Today we’ll discuss the key differences between a mortgage co-borrower and a mortgage co-signer.
While the two phrases sound pretty similar, and are sometimes used interchangeably, there are important distinctions that you should be aware of it considering either.
In either case, the presence of an additional borrower or co-signer is likely there to help you more easily qualify for a home loan.
Instead of relying on your income, assets, and credit alone, you can enlist help from your spouse or a family member.
This may allow you to qualify for a larger loan amount, snag a lower interest rate, or even win a bidding war via a stronger offer.
What Is a Mortgage Co-Borrower?
A mortgage co-borrower is an individual who applies for a home loan alongside another borrower.
Typically, this would be a spouse that will also be living in the subject property. To that end, they share financial responsibility and ownership, and are both listed on title.
For example, a married couple may decide to purchase a home. They apply together as co-borrowers.
Doing so allows them to pool together their income, assets, and credit history. Ideally, it makes them collectively stronger in the eyes of the lender and the home seller.
This could mean the difference between an approved or rejected loa application, and even a winning vs. losing bid on a property.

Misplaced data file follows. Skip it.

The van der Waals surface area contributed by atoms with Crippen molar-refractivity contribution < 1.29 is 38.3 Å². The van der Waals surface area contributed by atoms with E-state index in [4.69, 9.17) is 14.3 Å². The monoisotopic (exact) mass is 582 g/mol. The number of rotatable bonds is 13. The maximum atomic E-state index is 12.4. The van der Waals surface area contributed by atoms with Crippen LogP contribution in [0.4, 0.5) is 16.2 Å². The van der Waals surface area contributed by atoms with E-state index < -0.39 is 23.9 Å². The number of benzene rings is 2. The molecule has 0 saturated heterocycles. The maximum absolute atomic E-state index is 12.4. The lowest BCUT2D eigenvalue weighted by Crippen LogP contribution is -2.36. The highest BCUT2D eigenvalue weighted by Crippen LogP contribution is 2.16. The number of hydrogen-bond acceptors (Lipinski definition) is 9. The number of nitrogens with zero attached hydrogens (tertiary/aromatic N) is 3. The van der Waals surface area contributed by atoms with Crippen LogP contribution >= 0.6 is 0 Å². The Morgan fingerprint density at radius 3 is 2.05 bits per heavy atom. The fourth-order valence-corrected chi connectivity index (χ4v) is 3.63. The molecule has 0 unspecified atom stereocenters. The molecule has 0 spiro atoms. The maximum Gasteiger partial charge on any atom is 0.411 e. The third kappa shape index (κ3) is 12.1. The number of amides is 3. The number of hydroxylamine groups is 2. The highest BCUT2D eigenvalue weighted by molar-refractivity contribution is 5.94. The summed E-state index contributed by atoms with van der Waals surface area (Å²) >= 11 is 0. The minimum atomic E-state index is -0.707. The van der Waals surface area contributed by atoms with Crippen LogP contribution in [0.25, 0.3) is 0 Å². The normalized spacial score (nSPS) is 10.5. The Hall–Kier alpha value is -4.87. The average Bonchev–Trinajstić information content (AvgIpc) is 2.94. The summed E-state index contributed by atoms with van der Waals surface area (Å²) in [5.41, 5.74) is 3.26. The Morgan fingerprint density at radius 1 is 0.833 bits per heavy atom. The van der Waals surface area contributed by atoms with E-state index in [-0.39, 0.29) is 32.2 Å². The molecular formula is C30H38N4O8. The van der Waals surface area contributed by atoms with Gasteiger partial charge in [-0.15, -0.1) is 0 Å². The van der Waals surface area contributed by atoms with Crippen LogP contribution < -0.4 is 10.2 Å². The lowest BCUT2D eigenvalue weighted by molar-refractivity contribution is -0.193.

Just imagine a home seller who is deciding between two competing bids with their real estate agent.
Do they go with the borrower just scraping by financially, or the married couple with two good jobs, two steady incomes, solid pooled assets, deep credit history, etc.
Speaking of that income, two incomes could allow you afford more home.
What Is a Mortgage Co-Signer?
A mortgage co-signer is an individual who acts as a guarantor on a home loan and takes responsibility for paying it back should the borrower fail to do so.
In that sense, the co-signer acts as a sort of safety net, and not an active participant.
This means they don’t make monthly payments, nor do they reside in the subject property.
Perhaps more importantly, they do not have ownership interest in the property. However, they share liability along with the borrower(s).
To be blunt, they get all the potential bad without any of the good, i.e. ownership.
But the whole point of a co-signer is to help…